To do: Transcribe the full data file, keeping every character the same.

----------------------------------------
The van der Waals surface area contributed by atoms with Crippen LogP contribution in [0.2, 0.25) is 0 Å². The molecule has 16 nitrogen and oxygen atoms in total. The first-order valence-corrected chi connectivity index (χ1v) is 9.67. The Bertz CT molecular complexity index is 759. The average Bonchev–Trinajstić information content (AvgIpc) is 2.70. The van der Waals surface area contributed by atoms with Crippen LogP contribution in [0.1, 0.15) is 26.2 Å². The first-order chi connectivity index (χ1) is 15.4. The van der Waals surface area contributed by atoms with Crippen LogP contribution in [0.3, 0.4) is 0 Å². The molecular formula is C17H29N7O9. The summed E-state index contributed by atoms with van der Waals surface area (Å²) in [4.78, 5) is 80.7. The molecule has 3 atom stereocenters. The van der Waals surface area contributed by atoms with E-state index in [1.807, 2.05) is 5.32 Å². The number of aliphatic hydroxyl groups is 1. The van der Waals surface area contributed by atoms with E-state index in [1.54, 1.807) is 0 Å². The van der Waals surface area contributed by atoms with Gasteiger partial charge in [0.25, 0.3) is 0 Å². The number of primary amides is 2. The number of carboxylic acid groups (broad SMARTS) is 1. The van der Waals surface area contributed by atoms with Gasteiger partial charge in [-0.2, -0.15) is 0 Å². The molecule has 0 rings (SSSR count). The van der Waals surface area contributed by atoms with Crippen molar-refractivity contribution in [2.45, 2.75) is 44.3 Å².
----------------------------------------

The van der Waals surface area contributed by atoms with Crippen LogP contribution in [0.2, 0.25) is 0 Å². The molecule has 16 nitrogen and oxygen atoms in total. The first-order valence-corrected chi connectivity index (χ1v) is 9.67. The Bertz CT molecular complexity index is 759. The average Bonchev–Trinajstić information content (AvgIpc) is 2.70. The van der Waals surface area contributed by atoms with Crippen LogP contribution in [0.1, 0.15) is 26.2 Å². The first-order chi connectivity index (χ1) is 15.4. The van der Waals surface area contributed by atoms with Crippen LogP contribution in [0.3, 0.4) is 0 Å². The molecular formula is C17H29N7O9. The summed E-state index contributed by atoms with van der Waals surface area (Å²) in [4.78, 5) is 80.7. The molecule has 3 atom stereocenters. The van der Waals surface area contributed by atoms with E-state index in [1.807, 2.05) is 5.32 Å². The number of aliphatic hydroxyl groups is 1. The van der Waals surface area contributed by atoms with E-state index in [1.54, 1.807) is 0 Å². The van der Waals surface area contributed by atoms with Gasteiger partial charge in [0.25, 0.3) is 0 Å². The number of primary amides is 2. The number of carboxylic acid groups (broad SMARTS) is 1. The van der Waals surface area contributed by atoms with Gasteiger partial charge in [-0.2, -0.15) is 0 Å². The molecule has 0 rings (SSSR count). The van der Waals surface area contributed by atoms with Crippen molar-refractivity contribution in [2.45, 2.75) is 44.3 Å².